HD (High Definition Radio), XM or Sirius Satellite Radio, and/or Internet Radio. This is
mostly an add-on feature just for the sake of add-on features to sell more components, but
still worth mentioning. With the future of radio going more towards satellite radio or
internet radio, it is advisable to purchase a model with one of these features if you do
listen to a large amount of radio.
b. An essential function of every receiver is a preamp that controls which audio and/or
video source is selected, such as your DVD player, VCR, CD player, iPod, etc. The
preamp processes the incoming stereo/surround sound signals, and distributes audio to
the channels and subwoofer output circuits. Video from your components (such as a DVD
player) are routed to a video output. Any receiver you purchase should have at least two
HDMI inputs, and one, if not two HDMI outputs, in case you want to send a signal to
more than one television. Figure 12 below shows that the Harmon/Kardon AVR-146 has
2 HDMI inputs and 1 HDMI output.
c. Another major part of every receiver is the amplifier. Most all home theater receivers
have a built in multi channel amplifier that is 5.1, 6.1, or 7.1 channels which sends the
surround sound signals and power to the speakers. When a receiver has a 5.1 multi
channel amplifier that means that it has 5 speaker outlets and one subwoofer outlet. All
receivers that have a multi channel amp should at least have a 5.1 surround sound channel
output, but most all will now have a 7.1 or 7.2 channel output. Figure 12 below shows the
back panel of the Harmon/Kardon AVR-146 Muli-Channel Home Theater Receiver. You
can see there are connecting points for a 5.1 surround sound system on this receiver.

Figure 12: Back Panel of Harmon/Kardon AVR-146 Home Theater Receiver
3. A very nice, albeit optional component is a central media storage device. A central media storage
device is essentially a large hard drive that you can store all your media on and retrieve from
anywhere in the house if your home is wired for it. If a Category-5e Ethernet cable is run from
your home network router and your receiver has this capability, you can now watch any movie that
you store on the central network media storage device that you purchase. These are marketed by
most all computer manufacturers such as Dell and Hewlett Packard.
4. One of the most basic
components of a home theater is
a DVD player. A DVD player is
an electronic device that decodes
and plays DVD-Video media
stored on an optical disc. The
disc is similar in shape and size
to an audio Compact Disc and
contains a vast amount of
information on a single disc. Figure 13: Front & Back Panels of Harmon/Kardon DVD-48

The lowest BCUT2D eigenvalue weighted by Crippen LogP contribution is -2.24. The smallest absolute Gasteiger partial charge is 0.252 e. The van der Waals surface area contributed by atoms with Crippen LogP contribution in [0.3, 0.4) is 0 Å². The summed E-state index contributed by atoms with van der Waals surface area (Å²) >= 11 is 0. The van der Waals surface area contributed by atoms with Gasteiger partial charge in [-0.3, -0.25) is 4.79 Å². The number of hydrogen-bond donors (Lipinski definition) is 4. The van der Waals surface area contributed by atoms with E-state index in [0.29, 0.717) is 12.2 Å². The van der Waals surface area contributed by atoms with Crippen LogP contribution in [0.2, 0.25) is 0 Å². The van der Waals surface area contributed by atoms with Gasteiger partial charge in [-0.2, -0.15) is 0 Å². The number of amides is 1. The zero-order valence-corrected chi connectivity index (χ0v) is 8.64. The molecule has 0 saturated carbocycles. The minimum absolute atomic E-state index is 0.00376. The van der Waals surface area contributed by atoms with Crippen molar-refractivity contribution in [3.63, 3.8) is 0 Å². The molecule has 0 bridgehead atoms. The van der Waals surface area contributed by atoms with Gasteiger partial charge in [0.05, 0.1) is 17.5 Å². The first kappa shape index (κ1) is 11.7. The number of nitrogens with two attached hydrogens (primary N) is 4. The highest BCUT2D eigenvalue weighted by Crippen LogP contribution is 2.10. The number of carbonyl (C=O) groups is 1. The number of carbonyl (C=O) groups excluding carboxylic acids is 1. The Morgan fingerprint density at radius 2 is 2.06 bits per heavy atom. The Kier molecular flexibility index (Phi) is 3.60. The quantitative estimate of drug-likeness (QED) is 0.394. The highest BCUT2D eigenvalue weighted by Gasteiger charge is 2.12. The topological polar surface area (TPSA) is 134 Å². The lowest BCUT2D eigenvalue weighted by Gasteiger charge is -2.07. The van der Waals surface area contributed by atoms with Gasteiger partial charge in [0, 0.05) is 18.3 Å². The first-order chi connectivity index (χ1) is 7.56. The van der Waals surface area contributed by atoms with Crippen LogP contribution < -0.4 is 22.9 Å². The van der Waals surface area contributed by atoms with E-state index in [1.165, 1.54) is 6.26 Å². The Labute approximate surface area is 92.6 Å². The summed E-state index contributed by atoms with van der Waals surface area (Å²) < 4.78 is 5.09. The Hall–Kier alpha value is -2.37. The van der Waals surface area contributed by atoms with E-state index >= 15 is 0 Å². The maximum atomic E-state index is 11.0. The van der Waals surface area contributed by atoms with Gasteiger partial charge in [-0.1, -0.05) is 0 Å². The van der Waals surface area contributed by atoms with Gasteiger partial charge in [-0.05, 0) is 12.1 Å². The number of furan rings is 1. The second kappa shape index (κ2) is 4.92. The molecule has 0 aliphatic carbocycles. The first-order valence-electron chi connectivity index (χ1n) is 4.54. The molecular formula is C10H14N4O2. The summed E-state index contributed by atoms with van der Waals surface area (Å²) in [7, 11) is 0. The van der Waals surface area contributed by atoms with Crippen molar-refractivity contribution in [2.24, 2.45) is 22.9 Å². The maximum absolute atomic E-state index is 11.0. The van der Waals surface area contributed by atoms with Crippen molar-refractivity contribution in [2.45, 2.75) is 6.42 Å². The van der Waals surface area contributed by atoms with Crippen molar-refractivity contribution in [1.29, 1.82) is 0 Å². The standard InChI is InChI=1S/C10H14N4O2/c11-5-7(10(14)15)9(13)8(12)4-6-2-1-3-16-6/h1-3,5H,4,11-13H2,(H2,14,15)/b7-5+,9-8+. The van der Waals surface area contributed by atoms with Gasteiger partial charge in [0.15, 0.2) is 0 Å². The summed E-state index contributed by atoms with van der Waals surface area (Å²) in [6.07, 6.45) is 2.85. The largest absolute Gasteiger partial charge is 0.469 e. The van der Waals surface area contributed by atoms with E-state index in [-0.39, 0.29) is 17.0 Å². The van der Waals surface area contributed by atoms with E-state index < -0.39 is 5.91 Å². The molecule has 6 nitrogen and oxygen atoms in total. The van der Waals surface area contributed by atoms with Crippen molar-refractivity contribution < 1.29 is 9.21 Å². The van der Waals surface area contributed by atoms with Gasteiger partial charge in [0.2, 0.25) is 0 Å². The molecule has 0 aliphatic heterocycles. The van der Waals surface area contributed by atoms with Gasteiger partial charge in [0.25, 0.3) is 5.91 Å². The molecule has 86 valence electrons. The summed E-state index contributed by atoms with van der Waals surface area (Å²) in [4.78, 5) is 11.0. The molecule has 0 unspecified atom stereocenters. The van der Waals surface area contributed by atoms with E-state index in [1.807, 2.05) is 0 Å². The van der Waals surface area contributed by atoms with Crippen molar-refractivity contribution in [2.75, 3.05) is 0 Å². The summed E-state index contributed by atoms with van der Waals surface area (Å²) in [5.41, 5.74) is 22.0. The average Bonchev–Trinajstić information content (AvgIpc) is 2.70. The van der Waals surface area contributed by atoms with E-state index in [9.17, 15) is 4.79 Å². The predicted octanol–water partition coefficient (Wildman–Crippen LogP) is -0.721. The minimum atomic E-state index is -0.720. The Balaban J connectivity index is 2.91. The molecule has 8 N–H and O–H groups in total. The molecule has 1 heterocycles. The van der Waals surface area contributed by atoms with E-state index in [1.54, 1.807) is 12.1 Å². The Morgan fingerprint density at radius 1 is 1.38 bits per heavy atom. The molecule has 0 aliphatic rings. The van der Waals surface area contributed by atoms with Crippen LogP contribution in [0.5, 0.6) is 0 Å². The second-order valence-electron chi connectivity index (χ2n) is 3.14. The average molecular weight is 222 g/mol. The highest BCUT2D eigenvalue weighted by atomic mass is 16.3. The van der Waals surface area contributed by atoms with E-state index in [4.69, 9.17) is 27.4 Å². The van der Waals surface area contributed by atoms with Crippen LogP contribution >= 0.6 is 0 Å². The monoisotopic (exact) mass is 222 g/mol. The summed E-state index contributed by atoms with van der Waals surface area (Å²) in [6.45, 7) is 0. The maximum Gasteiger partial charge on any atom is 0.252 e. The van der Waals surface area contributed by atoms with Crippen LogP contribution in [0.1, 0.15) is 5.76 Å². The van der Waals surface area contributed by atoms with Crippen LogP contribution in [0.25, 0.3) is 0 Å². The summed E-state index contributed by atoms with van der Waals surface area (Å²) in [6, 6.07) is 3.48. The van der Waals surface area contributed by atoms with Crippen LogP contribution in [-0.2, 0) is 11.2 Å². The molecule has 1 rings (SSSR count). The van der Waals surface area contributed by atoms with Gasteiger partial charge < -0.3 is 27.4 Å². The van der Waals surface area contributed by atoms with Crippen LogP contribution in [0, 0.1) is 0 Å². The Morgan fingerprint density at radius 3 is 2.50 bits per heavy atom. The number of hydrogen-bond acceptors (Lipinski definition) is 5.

When used for motion pictures, the disc often contains an entire movie in several languages and
several screen aspect ratios. DVDs contain digitally encoded information that requires a special
player to decode. Major benefits of DVDs include superior audio/video performance, instant
access to "chapters" within the movie, and an increasingly vast library of titles. Now, the market is
starting to move away from DVD players toward new technology called Blu-Ray discs and Blu-
Ray players. Whether you choose to purchase a DVD or Blu-Ray player, it will be connected to
your receiver as an input. To connect these components together, you will need to use either an
HDMI cable or components cables with an optical cable. Figure 13 above shows the front and
back of the Harmon/Kardon model DVD-48. Looking at the back panel, you can see the HDMI,
optical cable and component cable outputs.
5. The most obvious parts of a surround sound home theater system are the speakers. In a surround
sound system setup, you will have at least a 5.1 speaker setup. The first number in 5.1 refers to the
number of mid and high range speakers, and the
second number after the decimal refers to the
number of low range speakers, or subwoofers.
a. Every home theater system requires a
left, center, and right loudspeaker.
These are sometimes referred to as
LCRs. The left and right speakers
shown colored red in Figure 14 are
situated at the far left and right of the
projection screen (or beside the TV or
rear projection set), while the center
channel speaker shown colored red in
Figure 15 is situated in the center of the screen (or on top of the TV or rear
Figure 14: Left and Right Channel Speakers projection set). Although it is now possible
for movie producers to pan audio
effects, music, and dialogue to any of
the speakers independently, the left and
right speakers normally play back
effects and music, while the center
channel's purpose is primarily dialogue.
With Dolby Digital playback systems it
is also important that each of the three
front speakers are identical models or
share the same tonal response so the
tones coming from the speakers sound
lifelike.
Figure 15: Center Channel Speaker
b. Rear speakers in a home theater
surround system are normally located
behind the listener and are designed to
create the illusion that you are
acoustically in the middle of the action
that is present on your video screen.
The placement of these speakers is
critical for achieving proper balance and
seamless transitions between front and
back "panning" of sounds. In most
systems only two speakers are required,
shown in red in Figure 16; however, Figure 16: Left & Right Satellite Rear Speakers